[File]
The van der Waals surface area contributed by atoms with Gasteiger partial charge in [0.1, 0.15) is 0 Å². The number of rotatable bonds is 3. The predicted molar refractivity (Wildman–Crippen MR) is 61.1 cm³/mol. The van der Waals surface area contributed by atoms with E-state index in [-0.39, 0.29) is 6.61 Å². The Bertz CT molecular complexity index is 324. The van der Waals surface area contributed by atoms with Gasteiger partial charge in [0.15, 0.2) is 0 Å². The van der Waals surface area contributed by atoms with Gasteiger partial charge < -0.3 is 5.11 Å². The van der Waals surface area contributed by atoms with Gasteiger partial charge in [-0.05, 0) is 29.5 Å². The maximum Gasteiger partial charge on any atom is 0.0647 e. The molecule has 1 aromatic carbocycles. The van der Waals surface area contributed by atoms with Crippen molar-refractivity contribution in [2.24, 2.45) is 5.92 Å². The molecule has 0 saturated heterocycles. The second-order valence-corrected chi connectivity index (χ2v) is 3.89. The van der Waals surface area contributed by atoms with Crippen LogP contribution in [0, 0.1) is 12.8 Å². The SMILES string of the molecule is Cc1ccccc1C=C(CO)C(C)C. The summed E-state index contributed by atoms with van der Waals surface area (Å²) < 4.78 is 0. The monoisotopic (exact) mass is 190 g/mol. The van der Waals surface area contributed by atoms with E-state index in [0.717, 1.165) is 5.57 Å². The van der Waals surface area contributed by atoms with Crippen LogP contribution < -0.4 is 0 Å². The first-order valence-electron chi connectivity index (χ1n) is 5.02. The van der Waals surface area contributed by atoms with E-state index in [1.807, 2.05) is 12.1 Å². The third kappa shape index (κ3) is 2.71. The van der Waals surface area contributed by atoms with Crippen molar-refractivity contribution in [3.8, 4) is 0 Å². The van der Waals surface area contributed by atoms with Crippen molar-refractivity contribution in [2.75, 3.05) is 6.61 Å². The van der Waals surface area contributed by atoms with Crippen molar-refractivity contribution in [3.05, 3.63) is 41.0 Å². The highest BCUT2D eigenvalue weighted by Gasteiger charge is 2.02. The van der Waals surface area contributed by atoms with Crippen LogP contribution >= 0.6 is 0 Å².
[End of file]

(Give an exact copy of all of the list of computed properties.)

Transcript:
The van der Waals surface area contributed by atoms with Gasteiger partial charge in [0.1, 0.15) is 0 Å². The number of rotatable bonds is 3. The predicted molar refractivity (Wildman–Crippen MR) is 61.1 cm³/mol. The van der Waals surface area contributed by atoms with E-state index in [-0.39, 0.29) is 6.61 Å². The Bertz CT molecular complexity index is 324. The van der Waals surface area contributed by atoms with Gasteiger partial charge in [0.15, 0.2) is 0 Å². The van der Waals surface area contributed by atoms with Gasteiger partial charge < -0.3 is 5.11 Å². The van der Waals surface area contributed by atoms with Gasteiger partial charge in [-0.05, 0) is 29.5 Å². The maximum Gasteiger partial charge on any atom is 0.0647 e. The molecule has 1 aromatic carbocycles. The van der Waals surface area contributed by atoms with Crippen molar-refractivity contribution in [2.24, 2.45) is 5.92 Å². The molecule has 0 saturated heterocycles. The second-order valence-corrected chi connectivity index (χ2v) is 3.89. The van der Waals surface area contributed by atoms with Crippen LogP contribution in [0, 0.1) is 12.8 Å². The SMILES string of the molecule is Cc1ccccc1C=C(CO)C(C)C. The summed E-state index contributed by atoms with van der Waals surface area (Å²) < 4.78 is 0. The monoisotopic (exact) mass is 190 g/mol. The van der Waals surface area contributed by atoms with E-state index in [0.717, 1.165) is 5.57 Å². The van der Waals surface area contributed by atoms with Crippen LogP contribution < -0.4 is 0 Å². The first-order valence-electron chi connectivity index (χ1n) is 5.02. The van der Waals surface area contributed by atoms with E-state index in [1.807, 2.05) is 12.1 Å². The third kappa shape index (κ3) is 2.71. The van der Waals surface area contributed by atoms with Crippen molar-refractivity contribution in [3.8, 4) is 0 Å². The van der Waals surface area contributed by atoms with Crippen molar-refractivity contribution in [2.75, 3.05) is 6.61 Å². The van der Waals surface area contributed by atoms with Crippen molar-refractivity contribution in [3.05, 3.63) is 41.0 Å². The highest BCUT2D eigenvalue weighted by Gasteiger charge is 2.02. The van der Waals surface area contributed by atoms with Crippen LogP contribution >= 0.6 is 0 Å².